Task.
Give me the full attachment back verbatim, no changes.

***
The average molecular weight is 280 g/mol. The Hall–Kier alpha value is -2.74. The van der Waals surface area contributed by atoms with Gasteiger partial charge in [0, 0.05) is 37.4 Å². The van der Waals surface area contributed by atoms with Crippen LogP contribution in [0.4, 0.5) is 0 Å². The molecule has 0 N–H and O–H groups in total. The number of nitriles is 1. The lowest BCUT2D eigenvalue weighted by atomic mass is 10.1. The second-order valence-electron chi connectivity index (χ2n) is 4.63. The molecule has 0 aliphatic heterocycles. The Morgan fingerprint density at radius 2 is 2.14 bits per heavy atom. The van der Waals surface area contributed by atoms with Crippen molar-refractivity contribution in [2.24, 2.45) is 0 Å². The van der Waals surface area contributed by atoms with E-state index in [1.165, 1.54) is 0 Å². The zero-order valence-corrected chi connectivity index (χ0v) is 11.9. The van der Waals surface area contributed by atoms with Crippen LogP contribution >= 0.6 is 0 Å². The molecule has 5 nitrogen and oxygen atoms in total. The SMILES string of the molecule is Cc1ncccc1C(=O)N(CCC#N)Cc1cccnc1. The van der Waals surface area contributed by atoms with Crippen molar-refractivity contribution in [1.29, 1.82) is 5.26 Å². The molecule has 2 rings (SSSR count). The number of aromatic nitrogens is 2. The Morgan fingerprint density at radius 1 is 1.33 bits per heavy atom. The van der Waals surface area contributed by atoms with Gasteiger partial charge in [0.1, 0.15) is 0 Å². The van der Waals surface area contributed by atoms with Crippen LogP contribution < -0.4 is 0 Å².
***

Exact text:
The average molecular weight is 280 g/mol. The Hall–Kier alpha value is -2.74. The van der Waals surface area contributed by atoms with Gasteiger partial charge in [0, 0.05) is 37.4 Å². The van der Waals surface area contributed by atoms with Crippen LogP contribution in [0.4, 0.5) is 0 Å². The molecule has 0 N–H and O–H groups in total. The number of nitriles is 1. The lowest BCUT2D eigenvalue weighted by atomic mass is 10.1. The second-order valence-electron chi connectivity index (χ2n) is 4.63. The molecule has 0 aliphatic heterocycles. The Morgan fingerprint density at radius 2 is 2.14 bits per heavy atom. The van der Waals surface area contributed by atoms with Crippen molar-refractivity contribution in [2.24, 2.45) is 0 Å². The van der Waals surface area contributed by atoms with E-state index in [1.165, 1.54) is 0 Å². The zero-order valence-corrected chi connectivity index (χ0v) is 11.9. The van der Waals surface area contributed by atoms with Crippen LogP contribution >= 0.6 is 0 Å². The molecule has 5 nitrogen and oxygen atoms in total. The SMILES string of the molecule is Cc1ncccc1C(=O)N(CCC#N)Cc1cccnc1. The van der Waals surface area contributed by atoms with Crippen molar-refractivity contribution in [1.29, 1.82) is 5.26 Å². The molecule has 2 rings (SSSR count). The number of aromatic nitrogens is 2. The Morgan fingerprint density at radius 1 is 1.33 bits per heavy atom. The van der Waals surface area contributed by atoms with Gasteiger partial charge in [0.1, 0.15) is 0 Å². The van der Waals surface area contributed by atoms with Crippen LogP contribution < -0.4 is 0 Å².